1. Infertility is rare and is mostly a women's problem.
Wrong. Each year about 6 million American men and women realize they have a fertility problem. In about 40 percent of these couples the problem lies with the man. In another 40 percent, it's the woman with the problem, and in another 20 percent either both partners contribute or the cause is unknown. Roughly 10 percent of men trying to father a child -- roughly 2.5 million men in the United States alone -- are either infertile or subfertile. Many of these men don't know they have a problem because they haven't been tested; others have been tested but not thoroughly enough. Hence their problem remains undetected and medical attention shifts to the female.
2. Although older women are at higher risk of having children with Down syndrome, the man's age doesn't matter.
Wrong. Down syndrome is a pattern of mental retardation and altered physical features caused by an extra chromosome 21. It has long been known that a woman's chance of having a baby with Down syndrome rises dramatically after age thirty-five, but it had been thought that the man's age had nothing to do with it. Now we know that this is false -- men also have a higher likelihood of fathering a Down syndrome baby as they get older. The incidence of genetic problems in their sperm increases with age, which leads to many problems, including Down syndrome. In fact, a recent study found that half the cases of Down syndrome in children born to women older than thirty-five are likely to be sperm-related.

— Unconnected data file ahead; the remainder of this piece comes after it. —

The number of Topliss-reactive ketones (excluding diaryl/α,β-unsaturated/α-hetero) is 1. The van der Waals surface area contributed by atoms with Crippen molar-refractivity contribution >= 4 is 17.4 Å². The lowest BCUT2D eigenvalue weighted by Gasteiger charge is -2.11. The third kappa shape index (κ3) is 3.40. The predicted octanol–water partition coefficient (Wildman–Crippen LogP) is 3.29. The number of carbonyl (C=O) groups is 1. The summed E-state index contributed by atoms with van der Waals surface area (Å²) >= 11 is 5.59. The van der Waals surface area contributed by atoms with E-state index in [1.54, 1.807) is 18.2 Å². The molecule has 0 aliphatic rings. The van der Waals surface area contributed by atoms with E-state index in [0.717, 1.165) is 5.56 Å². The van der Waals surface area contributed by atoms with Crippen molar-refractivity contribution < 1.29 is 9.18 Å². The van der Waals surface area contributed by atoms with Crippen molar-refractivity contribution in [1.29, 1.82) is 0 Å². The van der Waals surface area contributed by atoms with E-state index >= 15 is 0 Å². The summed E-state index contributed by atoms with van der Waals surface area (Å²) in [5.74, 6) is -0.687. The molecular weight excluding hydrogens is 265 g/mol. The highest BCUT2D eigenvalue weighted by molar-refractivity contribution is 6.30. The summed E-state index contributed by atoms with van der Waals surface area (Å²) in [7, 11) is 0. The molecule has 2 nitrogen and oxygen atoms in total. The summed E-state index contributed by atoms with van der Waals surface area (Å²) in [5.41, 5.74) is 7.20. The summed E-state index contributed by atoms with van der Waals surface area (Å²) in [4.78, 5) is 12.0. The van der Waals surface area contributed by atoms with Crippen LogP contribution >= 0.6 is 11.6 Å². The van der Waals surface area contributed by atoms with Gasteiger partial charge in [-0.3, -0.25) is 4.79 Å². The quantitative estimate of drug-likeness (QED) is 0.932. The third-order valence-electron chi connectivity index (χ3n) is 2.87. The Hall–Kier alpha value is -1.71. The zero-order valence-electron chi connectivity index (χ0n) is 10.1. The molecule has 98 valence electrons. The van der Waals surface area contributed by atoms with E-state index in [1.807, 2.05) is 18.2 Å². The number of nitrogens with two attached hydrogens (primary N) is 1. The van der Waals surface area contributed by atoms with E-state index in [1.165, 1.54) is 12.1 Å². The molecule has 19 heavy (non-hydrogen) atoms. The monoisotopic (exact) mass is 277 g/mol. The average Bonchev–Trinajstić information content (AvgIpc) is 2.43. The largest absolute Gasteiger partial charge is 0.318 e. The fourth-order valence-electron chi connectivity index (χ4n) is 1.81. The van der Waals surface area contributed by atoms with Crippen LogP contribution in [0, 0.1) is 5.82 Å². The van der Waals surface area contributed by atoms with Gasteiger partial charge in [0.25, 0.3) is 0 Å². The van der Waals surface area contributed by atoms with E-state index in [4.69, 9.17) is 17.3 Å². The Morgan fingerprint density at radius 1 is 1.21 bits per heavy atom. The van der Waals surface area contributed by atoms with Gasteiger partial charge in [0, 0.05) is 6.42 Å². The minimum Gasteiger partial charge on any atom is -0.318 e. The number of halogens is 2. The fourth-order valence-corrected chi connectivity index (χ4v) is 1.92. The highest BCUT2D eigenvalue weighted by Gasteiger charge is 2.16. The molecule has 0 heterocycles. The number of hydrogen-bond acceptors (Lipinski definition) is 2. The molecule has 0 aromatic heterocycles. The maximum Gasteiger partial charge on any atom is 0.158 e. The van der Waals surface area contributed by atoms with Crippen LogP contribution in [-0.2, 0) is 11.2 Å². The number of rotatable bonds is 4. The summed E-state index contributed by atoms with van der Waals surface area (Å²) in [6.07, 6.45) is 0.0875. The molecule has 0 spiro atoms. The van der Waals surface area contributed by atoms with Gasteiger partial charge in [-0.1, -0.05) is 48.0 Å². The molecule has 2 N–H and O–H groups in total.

3. Men with no sperm in their semen are sterile.
Wrong. In the past, this statement was true, but today numerous methods exist for extracting sperm from the testicles or other parts of the male reproductive tract and using the harvested sperm to fertilize a woman's eggs, using advanced reproductive technologies.
4. A vasectomy is final; it cannot be reversed.
Wrong. In fact, every year roughly 5,000 men with vasectomies change their minds, and today, with the advent of microsurgical techniques, the success rate for vasectomy reversal in the hands of a competent surgeon is 85 to 97 percent.
5. We conceived our first baby without any problem; the next baby will also be easy.
Not necessarily. A prior conception is no guarantee that future conceptions will be possible. In both men and women, many factors can intervene to compromise fertility after a successful pregnancy and delivery. For example, a man may develop reproductive tract infections that reduce his sperm quality or ejaculatory function, or the process of labor and delivery may subtly alter the anatomy of a woman's reproductive tract in ways that make a future pregnancy less likely.